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Publication numberUS6797934 B2
Publication typeGrant
Application numberUS 10/154,514
Publication dateSep 28, 2004
Filing dateMay 23, 2002
Priority dateMay 23, 2002
Fee statusLapsed
Also published asUS20030218118
Publication number10154514, 154514, US 6797934 B2, US 6797934B2, US-B2-6797934, US6797934 B2, US6797934B2
InventorsJörg Kramer, Rahul Sarpeshkar
Original AssigneeEidgenossische Technische Hochschule Zurich, Universitat Zurich
Export CitationBiBTeX, EndNote, RefMan
External Links: USPTO, USPTO Assignment, Espacenet
Optical transient sensor having a charge/discharge circuit
US 6797934 B2
Abstract
An optical transient sensor circuit includes a photodiode in series with a MOS feedback transistor connected across a voltage difference. An inverting amplifier having its input connected to the common connection between the photodiode and the MOS feedback transistor and its output connected to an output-node for a measure of the incoming irradiance. A charge/discharge circuit, having an input connected to the output of the inverting amplifier, having an output connected to the gate of the MOS feedback transistor and having a first and second output for half-wave rectified and thresholded contrast encoding measures of positive and negative irradiance transients. A capacitor connected between a constant potential and the gate of the MOS feedback transistor.
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Claims(20)
What is claimed is:
1. An optical transient sensor circuit disposed in a semiconductor body comprising:
a feedback transistor of a first conductivity type, having a first source-drain region connected to a source of a first voltage potential, a gate and a second source-drain region;
a photodiode having a first terminal connected to said second source-drain region of said feedback transistor and a second terminal connected to a source of a second voltage potential, said photodiode oriented so as to be reversed biased with respect to said sources of first and second voltage potential;
an amplifier having an input connected to said first terminal of said photodiode and an output connected to an output node;
a charge/discharge circuit having an input connected to said output node, a main output connected to the gate of said feedback transistor and at least one signal output for a signal indicative of transitions;
a first capacitor having a first plate connected to said main output of said charge/discharge circuit and a second plate connected to a constant voltage potential.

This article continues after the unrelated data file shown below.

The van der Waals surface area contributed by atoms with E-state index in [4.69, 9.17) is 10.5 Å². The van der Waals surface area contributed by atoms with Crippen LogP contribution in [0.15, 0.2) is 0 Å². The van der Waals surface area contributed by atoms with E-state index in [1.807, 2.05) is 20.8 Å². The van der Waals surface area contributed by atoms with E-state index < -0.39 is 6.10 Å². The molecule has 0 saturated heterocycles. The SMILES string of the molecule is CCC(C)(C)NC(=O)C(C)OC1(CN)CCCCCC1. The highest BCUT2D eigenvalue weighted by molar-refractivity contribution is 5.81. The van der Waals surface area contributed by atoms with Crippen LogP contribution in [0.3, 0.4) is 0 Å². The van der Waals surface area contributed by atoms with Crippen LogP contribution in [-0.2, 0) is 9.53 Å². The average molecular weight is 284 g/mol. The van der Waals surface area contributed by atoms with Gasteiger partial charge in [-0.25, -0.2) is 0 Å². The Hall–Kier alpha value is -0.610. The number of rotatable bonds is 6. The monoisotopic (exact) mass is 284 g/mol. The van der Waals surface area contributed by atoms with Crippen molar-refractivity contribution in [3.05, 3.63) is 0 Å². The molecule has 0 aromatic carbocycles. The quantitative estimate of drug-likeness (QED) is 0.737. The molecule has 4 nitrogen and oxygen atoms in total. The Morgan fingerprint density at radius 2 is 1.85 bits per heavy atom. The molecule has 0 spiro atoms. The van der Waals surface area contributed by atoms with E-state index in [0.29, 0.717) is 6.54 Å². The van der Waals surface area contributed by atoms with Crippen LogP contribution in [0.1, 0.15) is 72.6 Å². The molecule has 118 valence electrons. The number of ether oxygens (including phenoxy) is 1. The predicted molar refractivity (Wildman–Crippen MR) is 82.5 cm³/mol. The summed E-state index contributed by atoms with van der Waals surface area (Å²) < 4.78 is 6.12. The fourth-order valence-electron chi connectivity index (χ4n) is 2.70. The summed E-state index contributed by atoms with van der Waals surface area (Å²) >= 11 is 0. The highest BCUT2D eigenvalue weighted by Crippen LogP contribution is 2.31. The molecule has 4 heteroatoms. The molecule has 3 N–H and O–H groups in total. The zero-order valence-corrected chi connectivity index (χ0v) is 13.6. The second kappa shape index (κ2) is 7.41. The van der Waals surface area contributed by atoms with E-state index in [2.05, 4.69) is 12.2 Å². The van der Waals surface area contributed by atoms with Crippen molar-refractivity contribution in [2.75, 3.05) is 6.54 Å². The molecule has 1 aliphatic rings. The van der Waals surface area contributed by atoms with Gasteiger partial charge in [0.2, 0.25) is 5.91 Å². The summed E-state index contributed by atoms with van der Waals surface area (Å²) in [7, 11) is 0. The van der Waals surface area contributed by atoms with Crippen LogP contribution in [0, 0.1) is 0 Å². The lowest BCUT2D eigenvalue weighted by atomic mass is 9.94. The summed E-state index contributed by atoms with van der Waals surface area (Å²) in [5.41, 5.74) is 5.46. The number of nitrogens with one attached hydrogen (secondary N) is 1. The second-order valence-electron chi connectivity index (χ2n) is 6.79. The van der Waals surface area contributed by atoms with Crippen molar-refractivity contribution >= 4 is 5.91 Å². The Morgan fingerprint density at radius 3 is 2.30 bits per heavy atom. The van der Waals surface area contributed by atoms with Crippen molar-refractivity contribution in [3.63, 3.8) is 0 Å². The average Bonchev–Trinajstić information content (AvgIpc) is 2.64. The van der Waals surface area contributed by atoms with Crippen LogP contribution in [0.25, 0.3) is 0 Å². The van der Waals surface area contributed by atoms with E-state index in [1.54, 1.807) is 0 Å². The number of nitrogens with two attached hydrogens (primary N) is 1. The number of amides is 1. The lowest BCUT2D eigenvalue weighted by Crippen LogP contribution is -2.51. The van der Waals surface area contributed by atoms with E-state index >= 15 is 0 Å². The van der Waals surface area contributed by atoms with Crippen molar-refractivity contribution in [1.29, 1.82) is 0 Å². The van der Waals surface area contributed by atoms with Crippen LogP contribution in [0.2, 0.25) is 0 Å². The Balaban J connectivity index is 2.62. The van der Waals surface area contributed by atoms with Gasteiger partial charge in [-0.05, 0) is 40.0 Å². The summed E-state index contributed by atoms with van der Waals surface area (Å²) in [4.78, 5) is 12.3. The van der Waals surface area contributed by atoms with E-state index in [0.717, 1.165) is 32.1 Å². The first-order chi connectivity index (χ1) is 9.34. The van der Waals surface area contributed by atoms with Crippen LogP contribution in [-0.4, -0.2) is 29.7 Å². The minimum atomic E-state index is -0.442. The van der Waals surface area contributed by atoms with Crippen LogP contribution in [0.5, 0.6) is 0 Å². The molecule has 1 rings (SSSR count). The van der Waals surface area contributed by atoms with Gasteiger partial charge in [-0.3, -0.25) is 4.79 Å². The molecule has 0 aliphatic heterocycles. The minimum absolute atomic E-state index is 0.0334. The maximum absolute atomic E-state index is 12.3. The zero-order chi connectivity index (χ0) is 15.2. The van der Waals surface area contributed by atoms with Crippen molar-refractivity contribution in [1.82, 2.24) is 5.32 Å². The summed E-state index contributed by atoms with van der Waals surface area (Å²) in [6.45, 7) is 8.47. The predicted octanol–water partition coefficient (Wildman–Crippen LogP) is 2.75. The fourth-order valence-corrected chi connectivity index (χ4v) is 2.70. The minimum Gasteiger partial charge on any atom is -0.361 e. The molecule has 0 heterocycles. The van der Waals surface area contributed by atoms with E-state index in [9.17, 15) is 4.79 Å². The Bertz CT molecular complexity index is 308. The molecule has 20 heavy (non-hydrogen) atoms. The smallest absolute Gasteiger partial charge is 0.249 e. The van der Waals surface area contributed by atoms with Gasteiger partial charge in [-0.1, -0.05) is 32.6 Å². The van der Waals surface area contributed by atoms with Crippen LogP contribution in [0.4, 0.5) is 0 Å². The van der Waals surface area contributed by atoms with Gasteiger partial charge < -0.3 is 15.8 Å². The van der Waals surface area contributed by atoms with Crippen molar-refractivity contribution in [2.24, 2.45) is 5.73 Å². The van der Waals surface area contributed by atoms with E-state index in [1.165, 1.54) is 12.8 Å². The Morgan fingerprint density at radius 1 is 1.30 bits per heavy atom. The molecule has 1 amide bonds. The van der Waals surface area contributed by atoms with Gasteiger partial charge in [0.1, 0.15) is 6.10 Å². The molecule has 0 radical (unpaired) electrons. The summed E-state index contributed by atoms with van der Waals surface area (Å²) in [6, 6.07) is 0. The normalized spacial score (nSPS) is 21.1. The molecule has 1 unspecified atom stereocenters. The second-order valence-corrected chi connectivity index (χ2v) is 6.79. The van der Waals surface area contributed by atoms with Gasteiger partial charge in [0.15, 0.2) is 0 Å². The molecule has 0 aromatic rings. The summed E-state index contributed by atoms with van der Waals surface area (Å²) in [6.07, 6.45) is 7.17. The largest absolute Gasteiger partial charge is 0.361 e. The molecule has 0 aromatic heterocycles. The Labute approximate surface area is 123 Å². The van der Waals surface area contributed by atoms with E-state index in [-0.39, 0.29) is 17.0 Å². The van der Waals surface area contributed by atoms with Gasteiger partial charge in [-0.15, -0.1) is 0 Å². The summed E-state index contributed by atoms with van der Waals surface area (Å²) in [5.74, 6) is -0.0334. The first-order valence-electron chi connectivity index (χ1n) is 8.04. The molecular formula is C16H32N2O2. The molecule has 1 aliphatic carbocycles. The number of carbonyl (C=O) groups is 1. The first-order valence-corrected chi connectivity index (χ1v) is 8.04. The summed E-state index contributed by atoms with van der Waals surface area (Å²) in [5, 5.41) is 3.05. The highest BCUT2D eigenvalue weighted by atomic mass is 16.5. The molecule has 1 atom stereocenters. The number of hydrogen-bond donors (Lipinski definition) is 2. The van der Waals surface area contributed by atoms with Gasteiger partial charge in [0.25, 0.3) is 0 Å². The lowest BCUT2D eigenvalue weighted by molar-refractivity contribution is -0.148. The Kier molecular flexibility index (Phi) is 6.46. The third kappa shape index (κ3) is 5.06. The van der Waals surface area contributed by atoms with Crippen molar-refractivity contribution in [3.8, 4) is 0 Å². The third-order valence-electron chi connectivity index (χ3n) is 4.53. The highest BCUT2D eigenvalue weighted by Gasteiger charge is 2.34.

2. The optical transient sensor circuit of claim 1, wherein the charge/discharge circuit comprises a first signal output for a signal indicative of low-high transitions and/or a second signal output for a signal indicative of high low transitions.
3. The optical transient sensor circuit of claim 1, wherein the charge/discharge circuit comprises:
a first charge/discharge transistor having a gate, a first source-drain region, a second source-drain region and a conductivity type, wherein the first source-drain region of said first charge/discharge transistor is connected to a first signal output node and the second source drain region of said first charge/discharge transistor is connected to the gate of said feedback transistor and the gate of said first charge/discharge transistor is connected to the output of said amplifier;
a second charge/discharge transistor having a gate, a first source-drain region, a second source-drain region and a conductivity type, wherein the conductivity type of the second charge/discharge transistor is opposite to the conductivity type of said first charge/discharge transistor and the first source-drain region of said second charge/discharge transistor is connected to the gate of said feedback transistor and the second source-drain region of said second charge/discharge transistor is connected to a second signal output node and the gate of said second charge/discharge transistor is connected to the output of said amplifier.
4. The optical transient sensor circuit of claim 3, wherein said second transistor has a well connected to the gate of said feedback transistor.
5. The optical transient sensor circuit of claim 1, wherein the amplifier is an inverting amplifier and the charge/discharge circuit is not inverting.